Did anyone buy it? Reese’s attorney, Elizabeth Shollenberger, didn’t. She suspects the company wanted to trim payroll and unemployment insurance costs. She grants that Whole Foods has a policy against employees taking food without paying for it. But still, a tuna fish sandwich? Destined for tuna fish sandwich heaven?

“You wouldn’t think a reasonable person would fire anyone over that,” she says. Indeed, a study by the Urban Institute found that in these economically tough times, more and more companies are charging employees with misconduct so that they can avoid paying unemployment insurance, even to someone like Reese, who’s never been accused of stealing food before. Either way, Reese successfully appealed to get his unemployment benefits.

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Chocolate bar in foil on gray backgroundAfrica Studio/Shutterstock

“No Thong? No Candy? No Mr. Nice Guy!”

Marco Fella of England admitted attacking his girlfriend with a dog toy and, another time, biting her finger. But it wasn’t his fault.
The lame excuse: “My client’s temper snapped because he felt his partner was not making enough effort in the relationship,” said his lawyer.

The lamer excuse: She wore baggy pants instead of the sexy thong he preferred.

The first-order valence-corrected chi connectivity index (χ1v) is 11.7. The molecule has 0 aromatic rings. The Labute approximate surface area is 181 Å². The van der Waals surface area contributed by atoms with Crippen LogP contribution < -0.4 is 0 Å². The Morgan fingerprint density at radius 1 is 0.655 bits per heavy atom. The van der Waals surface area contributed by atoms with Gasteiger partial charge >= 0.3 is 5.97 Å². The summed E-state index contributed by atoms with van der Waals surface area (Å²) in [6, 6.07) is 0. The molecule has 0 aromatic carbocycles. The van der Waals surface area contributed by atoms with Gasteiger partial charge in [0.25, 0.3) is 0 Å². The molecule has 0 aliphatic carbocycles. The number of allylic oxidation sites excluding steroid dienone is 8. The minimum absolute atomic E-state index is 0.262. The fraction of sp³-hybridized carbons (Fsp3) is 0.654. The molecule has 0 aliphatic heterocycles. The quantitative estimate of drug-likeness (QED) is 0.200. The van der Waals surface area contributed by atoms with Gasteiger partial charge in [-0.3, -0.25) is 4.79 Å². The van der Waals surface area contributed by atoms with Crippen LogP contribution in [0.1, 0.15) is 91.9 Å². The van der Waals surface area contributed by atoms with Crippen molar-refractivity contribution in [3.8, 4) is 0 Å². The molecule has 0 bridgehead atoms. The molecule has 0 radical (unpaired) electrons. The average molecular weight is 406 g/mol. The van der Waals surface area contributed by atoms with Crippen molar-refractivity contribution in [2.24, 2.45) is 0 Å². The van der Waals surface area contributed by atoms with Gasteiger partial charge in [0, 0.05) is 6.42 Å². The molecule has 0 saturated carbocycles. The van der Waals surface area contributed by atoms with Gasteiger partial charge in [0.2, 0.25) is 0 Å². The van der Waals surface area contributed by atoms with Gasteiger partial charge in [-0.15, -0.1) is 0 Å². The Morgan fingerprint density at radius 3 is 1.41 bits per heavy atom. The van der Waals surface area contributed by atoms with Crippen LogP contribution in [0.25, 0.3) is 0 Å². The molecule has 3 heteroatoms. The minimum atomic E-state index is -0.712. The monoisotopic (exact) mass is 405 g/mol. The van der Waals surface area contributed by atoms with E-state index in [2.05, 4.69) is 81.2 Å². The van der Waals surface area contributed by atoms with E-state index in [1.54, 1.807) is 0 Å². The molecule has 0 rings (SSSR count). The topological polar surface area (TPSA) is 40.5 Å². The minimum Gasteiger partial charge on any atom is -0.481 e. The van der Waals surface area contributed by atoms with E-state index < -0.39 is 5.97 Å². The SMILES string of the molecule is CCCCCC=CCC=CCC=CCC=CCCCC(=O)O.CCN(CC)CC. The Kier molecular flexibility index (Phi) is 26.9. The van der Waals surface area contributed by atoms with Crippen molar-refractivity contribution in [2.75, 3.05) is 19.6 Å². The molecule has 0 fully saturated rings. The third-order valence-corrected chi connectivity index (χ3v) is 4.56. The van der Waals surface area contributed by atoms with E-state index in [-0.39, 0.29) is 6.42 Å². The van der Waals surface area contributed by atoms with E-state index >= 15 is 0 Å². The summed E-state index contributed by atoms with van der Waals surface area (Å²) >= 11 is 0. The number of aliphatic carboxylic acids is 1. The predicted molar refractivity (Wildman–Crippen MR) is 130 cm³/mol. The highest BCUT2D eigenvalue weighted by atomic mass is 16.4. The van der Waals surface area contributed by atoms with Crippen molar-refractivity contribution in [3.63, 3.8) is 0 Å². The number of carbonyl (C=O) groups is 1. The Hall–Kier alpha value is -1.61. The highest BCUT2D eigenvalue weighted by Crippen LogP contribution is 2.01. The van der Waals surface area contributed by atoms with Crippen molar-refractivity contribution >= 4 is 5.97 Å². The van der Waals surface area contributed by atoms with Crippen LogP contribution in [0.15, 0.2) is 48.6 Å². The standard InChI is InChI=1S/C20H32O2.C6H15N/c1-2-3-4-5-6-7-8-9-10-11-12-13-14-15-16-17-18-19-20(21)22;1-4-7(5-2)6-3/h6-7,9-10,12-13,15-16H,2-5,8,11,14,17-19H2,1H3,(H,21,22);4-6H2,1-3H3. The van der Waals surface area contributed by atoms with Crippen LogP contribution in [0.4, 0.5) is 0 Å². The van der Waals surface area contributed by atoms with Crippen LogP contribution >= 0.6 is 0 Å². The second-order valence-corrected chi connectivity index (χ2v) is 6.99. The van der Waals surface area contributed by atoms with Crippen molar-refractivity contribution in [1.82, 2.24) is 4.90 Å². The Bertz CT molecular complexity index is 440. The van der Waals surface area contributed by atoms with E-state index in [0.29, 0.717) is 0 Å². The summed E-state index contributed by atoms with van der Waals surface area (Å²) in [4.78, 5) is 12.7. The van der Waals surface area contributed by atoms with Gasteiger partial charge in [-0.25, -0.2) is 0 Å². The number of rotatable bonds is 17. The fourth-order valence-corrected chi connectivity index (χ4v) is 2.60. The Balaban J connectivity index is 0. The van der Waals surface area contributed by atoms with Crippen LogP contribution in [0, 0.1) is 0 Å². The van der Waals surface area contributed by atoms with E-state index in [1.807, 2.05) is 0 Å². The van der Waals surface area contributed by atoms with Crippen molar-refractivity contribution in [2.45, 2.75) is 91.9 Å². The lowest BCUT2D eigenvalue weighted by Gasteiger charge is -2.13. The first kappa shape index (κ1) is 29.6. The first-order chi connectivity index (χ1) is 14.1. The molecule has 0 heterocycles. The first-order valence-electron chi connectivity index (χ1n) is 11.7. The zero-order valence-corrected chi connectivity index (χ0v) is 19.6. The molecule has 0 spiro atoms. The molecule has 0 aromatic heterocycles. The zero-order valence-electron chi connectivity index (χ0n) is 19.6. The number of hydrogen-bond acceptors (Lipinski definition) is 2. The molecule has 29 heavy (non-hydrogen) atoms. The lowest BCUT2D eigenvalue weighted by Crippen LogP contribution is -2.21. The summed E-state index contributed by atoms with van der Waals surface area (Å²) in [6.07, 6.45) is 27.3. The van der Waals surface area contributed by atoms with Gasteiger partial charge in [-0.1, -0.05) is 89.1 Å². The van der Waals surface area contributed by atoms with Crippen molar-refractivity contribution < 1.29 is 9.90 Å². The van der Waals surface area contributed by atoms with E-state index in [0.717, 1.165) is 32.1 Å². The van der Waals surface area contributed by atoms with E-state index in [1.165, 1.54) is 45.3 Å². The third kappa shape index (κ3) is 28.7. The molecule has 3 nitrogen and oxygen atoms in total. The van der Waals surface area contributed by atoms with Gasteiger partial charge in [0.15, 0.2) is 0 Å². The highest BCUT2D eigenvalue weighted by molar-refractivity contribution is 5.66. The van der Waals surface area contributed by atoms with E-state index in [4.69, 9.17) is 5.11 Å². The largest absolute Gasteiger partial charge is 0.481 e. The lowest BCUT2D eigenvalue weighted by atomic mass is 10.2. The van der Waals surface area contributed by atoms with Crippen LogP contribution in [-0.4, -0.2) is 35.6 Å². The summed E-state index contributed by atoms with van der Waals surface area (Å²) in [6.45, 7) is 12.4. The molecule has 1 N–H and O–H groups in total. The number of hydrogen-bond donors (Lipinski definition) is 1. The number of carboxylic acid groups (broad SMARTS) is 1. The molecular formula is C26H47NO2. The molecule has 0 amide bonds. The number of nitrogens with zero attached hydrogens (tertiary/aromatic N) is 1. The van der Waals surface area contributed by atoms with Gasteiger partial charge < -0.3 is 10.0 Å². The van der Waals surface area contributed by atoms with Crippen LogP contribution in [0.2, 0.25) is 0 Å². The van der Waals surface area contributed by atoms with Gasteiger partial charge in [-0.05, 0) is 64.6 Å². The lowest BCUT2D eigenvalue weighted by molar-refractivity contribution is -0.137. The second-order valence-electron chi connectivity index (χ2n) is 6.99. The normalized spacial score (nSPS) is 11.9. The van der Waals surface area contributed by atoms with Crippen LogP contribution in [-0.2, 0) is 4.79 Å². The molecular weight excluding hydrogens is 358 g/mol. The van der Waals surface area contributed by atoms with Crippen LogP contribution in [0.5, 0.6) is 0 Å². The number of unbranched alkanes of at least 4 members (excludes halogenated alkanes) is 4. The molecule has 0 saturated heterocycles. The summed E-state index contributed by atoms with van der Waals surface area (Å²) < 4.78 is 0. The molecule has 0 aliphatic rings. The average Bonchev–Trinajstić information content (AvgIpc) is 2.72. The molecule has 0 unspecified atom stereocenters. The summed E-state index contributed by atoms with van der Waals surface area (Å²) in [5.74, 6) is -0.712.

The lamerer excuse: Biting and assault with a pet toy aside, Fella is not really violent—he just hadn’t had his fill of Mars bars. See, Fella is a sugar addict and has a ten-Mars-bars-a-day habit. And if he’s jonesing for one, well, he’s not responsible for his actions.

Did anyone buy it? Possibly the Mars, Inc., marketing division, but that’s about it. Fella enrolled in an anger management course.

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Golden cold beer being poured into the glass with frothy foamAtstock Productions/Shutterstock

“My Hands Are Clean—My Liver, Not So Much”

When in doubt, blame booze! Unless, of course, the drunk excuse only makes matters worse. Last year, then–New York congressman Vito Fossella was pulled over in Alexandria, Virginia, by a cop and blew a 0.17 on the Breathalyzer—more than twice the legal limit. After the hangover, Fossella knew he’d better start thinking fast.
The lame excuse: His high blood alcohol level was a result of the alcohol-based hand sanitizer he’d used.

Did anyone buy it? After several “What do you take us for?” looks from the cops, DAs, the press—pretty much everyone—Fossella changed his plea from DUIHS (driving under the influence of hand sanitizer) to good old-fashioned DUI. There’s no excuse for drinking and driving. You might not realize it, but you could have a problem with if you drink and drive or if these 7 binge drinking signs apply to you.